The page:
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The Battle Over the Blame for Gas Prices
Major refiners say that the shortage of capacity in their industry has been years in the making and, because of the long time it takes to build refineries, will also be years in the fixing. For years, it was a low-margin, capital-intensive business. Investors shunned refining companies, and many refineries were put up for sale at relatively cheap prices or closed.
"The curves have crossed, and [profit] margins have improved," said Bruce Smith, chairman and chief executive of Tesoro Corp., a large independent refiner. "Only by improving margins do people have enough to invest in new facilities."
This year, however, billions of dollars of investments in refineries will be channeled into improving the quality of petroleum products to meet new environmental standards, companies say, cutting the sulfur content.
U.S. refining capacity today is about 16 million barrels a day, about the same as it was in 1983, but the refineries run at much higher utilization rates.
To the extent that new cash is flowing into the energy business, much of it is flowing to commodity markets from investors, not oil companies. Oil consultant Philip K. Verleger estimates that $60 billion in cash has flowed into oil commodity markets over the past two years, contributing to the climb in prices. When expectations of future price increases hit a certain level, they can create a momentum of their own.
There is little sign that the forces driving crude oil prices higher will ease in the coming weeks or months. Those forces have been tangible as well as psychological: Supply disruptions in Nigeria that have lowered output there by half a million barrels a day; anxiety about the U.S. face-off with Iran over inspections of nuclear facilities and the talk of military action against Iran, which exports almost 2.5 million barrels a day; prolonged repairs to Gulf of Mexico production facilities damaged by hurricanes last year; and U.S. consumer demand that continues to run strong in seeming defiance of rising prices.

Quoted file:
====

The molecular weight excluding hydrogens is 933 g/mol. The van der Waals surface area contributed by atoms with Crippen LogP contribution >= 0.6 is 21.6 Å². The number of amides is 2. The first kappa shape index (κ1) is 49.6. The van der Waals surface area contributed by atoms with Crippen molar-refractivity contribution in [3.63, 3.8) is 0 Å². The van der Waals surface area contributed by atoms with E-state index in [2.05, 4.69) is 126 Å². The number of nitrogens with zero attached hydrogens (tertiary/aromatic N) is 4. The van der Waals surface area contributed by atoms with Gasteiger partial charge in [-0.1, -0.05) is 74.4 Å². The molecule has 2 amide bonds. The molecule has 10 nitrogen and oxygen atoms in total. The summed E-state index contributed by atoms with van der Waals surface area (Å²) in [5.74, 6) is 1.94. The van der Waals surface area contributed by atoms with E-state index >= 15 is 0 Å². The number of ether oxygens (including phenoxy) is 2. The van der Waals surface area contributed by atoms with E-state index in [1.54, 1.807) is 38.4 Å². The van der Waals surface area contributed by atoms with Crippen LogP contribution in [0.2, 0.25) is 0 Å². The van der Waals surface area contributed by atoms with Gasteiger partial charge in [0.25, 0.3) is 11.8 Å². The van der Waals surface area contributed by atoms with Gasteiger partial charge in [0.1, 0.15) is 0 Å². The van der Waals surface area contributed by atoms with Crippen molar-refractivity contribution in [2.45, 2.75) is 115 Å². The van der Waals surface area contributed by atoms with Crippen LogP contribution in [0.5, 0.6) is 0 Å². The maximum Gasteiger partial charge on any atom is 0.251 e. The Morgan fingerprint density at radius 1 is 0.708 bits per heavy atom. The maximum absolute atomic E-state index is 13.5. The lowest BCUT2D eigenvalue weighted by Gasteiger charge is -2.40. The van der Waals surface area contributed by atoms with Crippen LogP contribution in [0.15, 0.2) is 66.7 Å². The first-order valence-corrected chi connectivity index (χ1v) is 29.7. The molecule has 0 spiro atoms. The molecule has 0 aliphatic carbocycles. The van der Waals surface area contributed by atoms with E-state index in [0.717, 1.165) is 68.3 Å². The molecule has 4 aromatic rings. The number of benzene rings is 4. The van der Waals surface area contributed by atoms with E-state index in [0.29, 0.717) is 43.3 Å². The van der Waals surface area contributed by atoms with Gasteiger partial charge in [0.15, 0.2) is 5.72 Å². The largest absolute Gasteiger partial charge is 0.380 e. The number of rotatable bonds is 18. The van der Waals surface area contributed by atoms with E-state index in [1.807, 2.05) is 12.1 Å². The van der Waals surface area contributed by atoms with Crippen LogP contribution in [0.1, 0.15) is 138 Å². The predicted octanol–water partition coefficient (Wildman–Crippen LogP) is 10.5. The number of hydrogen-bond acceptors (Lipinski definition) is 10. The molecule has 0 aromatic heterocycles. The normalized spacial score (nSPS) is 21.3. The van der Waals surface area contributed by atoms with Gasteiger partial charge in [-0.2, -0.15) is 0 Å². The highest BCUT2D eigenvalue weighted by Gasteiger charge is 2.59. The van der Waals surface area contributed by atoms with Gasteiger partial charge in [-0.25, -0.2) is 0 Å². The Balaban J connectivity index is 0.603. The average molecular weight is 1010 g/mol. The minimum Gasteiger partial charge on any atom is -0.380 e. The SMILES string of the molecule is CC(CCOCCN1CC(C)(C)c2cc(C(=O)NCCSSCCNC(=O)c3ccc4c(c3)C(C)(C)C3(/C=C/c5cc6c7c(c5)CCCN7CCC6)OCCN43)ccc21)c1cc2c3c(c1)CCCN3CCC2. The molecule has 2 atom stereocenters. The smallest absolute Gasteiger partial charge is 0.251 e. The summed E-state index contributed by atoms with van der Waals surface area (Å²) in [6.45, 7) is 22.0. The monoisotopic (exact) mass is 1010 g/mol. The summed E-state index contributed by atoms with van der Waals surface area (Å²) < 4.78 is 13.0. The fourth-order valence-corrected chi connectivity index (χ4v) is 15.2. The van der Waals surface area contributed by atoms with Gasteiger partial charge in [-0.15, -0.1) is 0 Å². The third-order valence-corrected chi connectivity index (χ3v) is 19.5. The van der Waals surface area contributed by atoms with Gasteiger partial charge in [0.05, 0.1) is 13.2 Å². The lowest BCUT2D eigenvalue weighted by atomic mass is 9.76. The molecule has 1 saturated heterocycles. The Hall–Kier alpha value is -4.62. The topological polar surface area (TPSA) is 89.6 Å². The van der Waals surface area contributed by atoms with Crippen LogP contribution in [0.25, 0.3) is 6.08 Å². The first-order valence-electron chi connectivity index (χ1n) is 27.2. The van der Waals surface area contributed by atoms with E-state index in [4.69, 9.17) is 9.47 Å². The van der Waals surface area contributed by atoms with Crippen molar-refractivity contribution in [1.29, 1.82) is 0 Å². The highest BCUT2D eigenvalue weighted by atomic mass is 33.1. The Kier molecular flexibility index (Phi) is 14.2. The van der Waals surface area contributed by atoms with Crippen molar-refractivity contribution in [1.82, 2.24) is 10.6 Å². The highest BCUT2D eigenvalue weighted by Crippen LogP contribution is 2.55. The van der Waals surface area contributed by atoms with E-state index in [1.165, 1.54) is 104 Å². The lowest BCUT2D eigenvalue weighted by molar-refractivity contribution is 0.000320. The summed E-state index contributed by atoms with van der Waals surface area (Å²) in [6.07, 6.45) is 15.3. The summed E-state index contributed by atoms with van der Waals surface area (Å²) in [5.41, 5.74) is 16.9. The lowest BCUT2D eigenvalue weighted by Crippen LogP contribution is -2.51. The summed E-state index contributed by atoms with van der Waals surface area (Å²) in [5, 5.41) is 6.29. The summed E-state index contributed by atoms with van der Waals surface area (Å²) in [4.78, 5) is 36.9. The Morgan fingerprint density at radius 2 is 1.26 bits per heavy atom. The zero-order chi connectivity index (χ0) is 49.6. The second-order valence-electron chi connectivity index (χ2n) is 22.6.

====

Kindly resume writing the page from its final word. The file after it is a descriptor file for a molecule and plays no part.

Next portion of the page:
Yesterday, Shell Oil Co. announced that it would resume production slightly sooner than expected on its Mars platform in the Gulf of Mexico, providing a rare bit of solace to oil markets. Marvin Odom, Shell's executive vice president for exploration and production, said in an interview that the platform, damaged by Hurricane Katrina, would begin production in the second half of May and reach its full 140,000-barrel-a-day capacity by the end of June.
During the hurricane, the platform's 1,000-ton rig fell on the platform substructure, its derrick toppled over and sank, and its two pipelines were hit by the anchor of a mobile drilling rig that was drifting in the 175 mph winds and 80-foot waves.